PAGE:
Should the U.S. rely so heavily on racial profiling?
1. Over the weekend, a former deputy police chief claimed that he was detained at JFK International Airport early this month simply because of his name. Hassan Aden had spent 26 years with the Alexandria Police Department before becoming chief of police in Greenville, North Carolina. He retired from the force in 2015. Aden was returning from Paris on March 13, when he was held in the airport for 90 minutes. Aden is not Muslim, but he said policies like President Trump's travel ban could lead to authorities being suspicious of him just because of his name.
2. Meanwhile, law enforcement officials say using racial profiling is just another tool in their arsenal to keep everyone safe. There are some stats to back up specific genders and races are more prone to committing different kinds of crimes. Often, a person's race, name or gender is used in combination with other factors and evidence to determine whether the person is a danger.
3. So, is racial profiling a good tool for law enforcement?
Your Thoughts?Weigh In.
Should Dylan Roof be sentenced to death?
1. Dylan Roof has been convicted of federal murder and hate crimes for killing nine people at a historically black church in Charleston, South Carolina. He became the first person convicted of a federal hate crime to get the death penalty. Some would say that Roof deserves to die, rather than live out the rest of his life in prison, for taking nine lives. He should face punishment that fits his crime.
2. But others disagree. As CNN reports, there are at least two family members of the shooting victims who don't want Dylan Roof dead. Ethel Lance's children, Esther Lance and Sharon Risher, both said they were conflicted about it. Esther said her mother would not have wanted Roof to die. Sharon said she is opposed to the death penalty because of her faith. Human rights expert Rick Halperin said that the death penalty is "the most fundamental human rights violation of any country in the world, including our own."
3. So, should Dylan Roof be sentenced to death?
Your Thoughts?Weigh In.
Michigan's attorney general charged four officials in connection with the Flint water crisis on Tuesday. Among the people charged are the highest-ranking officials implicated in the investigation of lead contamination in the city. About 100,000 people were affected by the water contamination. Those charged could face up to 25 years in prison. Darnell Earley and Jerry Ambrose were both emergency managers of Flint. Both were appointed by Governor Rick Snyder. Snyder, so far, has not been charged in connection to the Flint water crisis.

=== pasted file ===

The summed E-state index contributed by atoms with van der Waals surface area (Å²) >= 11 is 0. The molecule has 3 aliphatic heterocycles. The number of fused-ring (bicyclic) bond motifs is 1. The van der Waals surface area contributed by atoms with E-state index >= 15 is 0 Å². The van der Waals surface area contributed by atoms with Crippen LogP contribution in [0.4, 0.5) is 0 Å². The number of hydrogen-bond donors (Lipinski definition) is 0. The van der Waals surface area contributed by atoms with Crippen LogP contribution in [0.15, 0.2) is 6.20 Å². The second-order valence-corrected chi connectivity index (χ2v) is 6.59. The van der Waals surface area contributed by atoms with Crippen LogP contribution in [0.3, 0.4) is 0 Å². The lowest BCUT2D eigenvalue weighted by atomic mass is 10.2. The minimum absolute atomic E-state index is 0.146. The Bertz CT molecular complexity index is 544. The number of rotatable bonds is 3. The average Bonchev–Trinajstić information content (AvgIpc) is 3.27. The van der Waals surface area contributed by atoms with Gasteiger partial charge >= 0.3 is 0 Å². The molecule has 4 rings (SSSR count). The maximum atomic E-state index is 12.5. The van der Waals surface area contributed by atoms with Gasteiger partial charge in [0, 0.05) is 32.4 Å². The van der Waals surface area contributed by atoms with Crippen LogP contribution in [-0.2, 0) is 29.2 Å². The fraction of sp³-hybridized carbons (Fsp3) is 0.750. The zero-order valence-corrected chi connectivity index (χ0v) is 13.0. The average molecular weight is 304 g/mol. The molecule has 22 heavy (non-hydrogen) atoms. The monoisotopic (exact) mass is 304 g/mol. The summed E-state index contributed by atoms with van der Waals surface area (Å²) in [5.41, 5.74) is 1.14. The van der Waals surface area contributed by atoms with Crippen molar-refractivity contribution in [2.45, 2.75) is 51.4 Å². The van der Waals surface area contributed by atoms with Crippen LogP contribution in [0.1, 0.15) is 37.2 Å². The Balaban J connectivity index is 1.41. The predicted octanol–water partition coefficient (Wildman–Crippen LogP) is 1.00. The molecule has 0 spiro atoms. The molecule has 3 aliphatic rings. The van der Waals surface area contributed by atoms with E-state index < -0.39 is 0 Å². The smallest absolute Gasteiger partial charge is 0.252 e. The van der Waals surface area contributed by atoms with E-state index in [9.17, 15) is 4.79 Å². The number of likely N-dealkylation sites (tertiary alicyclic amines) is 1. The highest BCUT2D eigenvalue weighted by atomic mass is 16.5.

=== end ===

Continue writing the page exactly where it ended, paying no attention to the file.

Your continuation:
Should we celebrate Columbus Day?
1. Columbus Day has been celebrated as a federal holiday in the United States since 1937. The day commemorates the discovery of North America by Italian explorer Christopher Columbus. New York City has an annual parade and many schools and businesses close for the holiday.
2. Many communities are instead celebrating Indigenous People’s Day. Supporters say this holiday promotes a more accurate telling of United States history and commemorates the resilience and struggle of the land's original inhabitants against European settlers. Celebrating Columbus Day overlooks the indigenous American people, supporters say.
3. So, should we still celebrate Columbus Day?
Your Thoughts?Weigh In.
Sandra Bland's family will receive $1.6 million as part of a wrongful death suit settlement. Bland was arrested for a traffic violation in July 2015 and booked into jail. Three days later, her body was found hanging in her cell. Her death was ruled a suicide. Jail guards failed to complete timely checks on inmates. The settlement also includes jail procedure changes to ensure timely cell checks and to provide medical support on all shifts.
Georgetown University officials announced Thursday that the institution would atone for its past involvement in the slave trade. Nearly two centuries ago, the University profited from the sale of 272 slaves. Georgetown's president offered a formal apology, said he would create an institute for the study of slavery and erect a memorial to the slaves who worked for Georgetown. The president also said that descendants of the slaves will have priority during admissions — similar to legacy students. Many other older universities have acknowledged their involvement in the slave trade, but Georgetown's preferred admission policy is unprecedented.
A federal report released Wednesday criticized Baltimore police offers for using excessive force and discriminating against blacks. The report is the result of a year-long investigation following the death of Freddie Gray — a 25-year-old black man whose neck was broken while he was handcuffed and shackled in the back of a police van. The Baltimore police commissioner fired six officers who committed egregious violations. The Justice Department and Baltimore police agreed to negotiate court-enforceable reforms.
The hits keep coming for the Chicago Police Department. After a video of 17-year-old Laquan McDonald's shooting surfaced, officer Jason Van Dyke was charged with murder. Protests ensued, calling for city leaders involved in the investigation, or lack thereof, to resign. As a result, police Superintendent Gary McCarthy was given the boot. If that wasn't enough to handle, now the Department of Justice is investigating the CPD for civil rights violations. Full details of the probe, which was urgently requested by Illinois Attorney General Lisa Madigan, are to come later this week. Not everything blows over in The Windy City.